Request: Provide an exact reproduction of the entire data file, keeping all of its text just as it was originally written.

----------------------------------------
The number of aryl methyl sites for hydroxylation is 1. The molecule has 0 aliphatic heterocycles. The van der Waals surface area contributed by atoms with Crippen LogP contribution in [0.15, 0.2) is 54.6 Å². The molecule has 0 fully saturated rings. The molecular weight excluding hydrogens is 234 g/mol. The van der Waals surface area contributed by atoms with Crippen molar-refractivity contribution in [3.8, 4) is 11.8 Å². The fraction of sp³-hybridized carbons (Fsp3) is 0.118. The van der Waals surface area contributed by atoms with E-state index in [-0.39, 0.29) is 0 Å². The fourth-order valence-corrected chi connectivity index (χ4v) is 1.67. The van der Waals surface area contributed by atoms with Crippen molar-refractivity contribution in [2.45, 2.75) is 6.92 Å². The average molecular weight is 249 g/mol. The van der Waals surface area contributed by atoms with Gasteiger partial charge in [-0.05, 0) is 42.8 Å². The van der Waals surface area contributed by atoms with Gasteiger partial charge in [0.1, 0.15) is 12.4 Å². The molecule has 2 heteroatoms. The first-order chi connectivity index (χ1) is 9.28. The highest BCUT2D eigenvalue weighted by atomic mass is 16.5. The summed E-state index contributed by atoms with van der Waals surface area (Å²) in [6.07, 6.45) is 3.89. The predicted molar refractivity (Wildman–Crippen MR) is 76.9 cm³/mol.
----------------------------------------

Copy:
The number of aryl methyl sites for hydroxylation is 1. The molecule has 0 aliphatic heterocycles. The van der Waals surface area contributed by atoms with Crippen LogP contribution in [0.15, 0.2) is 54.6 Å². The molecule has 0 fully saturated rings. The molecular weight excluding hydrogens is 234 g/mol. The van der Waals surface area contributed by atoms with Crippen molar-refractivity contribution in [3.8, 4) is 11.8 Å². The fraction of sp³-hybridized carbons (Fsp3) is 0.118. The van der Waals surface area contributed by atoms with E-state index in [-0.39, 0.29) is 0 Å². The fourth-order valence-corrected chi connectivity index (χ4v) is 1.67. The van der Waals surface area contributed by atoms with Crippen molar-refractivity contribution in [2.45, 2.75) is 6.92 Å². The average molecular weight is 249 g/mol. The van der Waals surface area contributed by atoms with Gasteiger partial charge in [-0.05, 0) is 42.8 Å². The van der Waals surface area contributed by atoms with Gasteiger partial charge in [0.1, 0.15) is 12.4 Å². The molecule has 2 heteroatoms. The first-order chi connectivity index (χ1) is 9.28. The highest BCUT2D eigenvalue weighted by atomic mass is 16.5. The summed E-state index contributed by atoms with van der Waals surface area (Å²) in [6.07, 6.45) is 3.89. The predicted molar refractivity (Wildman–Crippen MR) is 76.9 cm³/mol.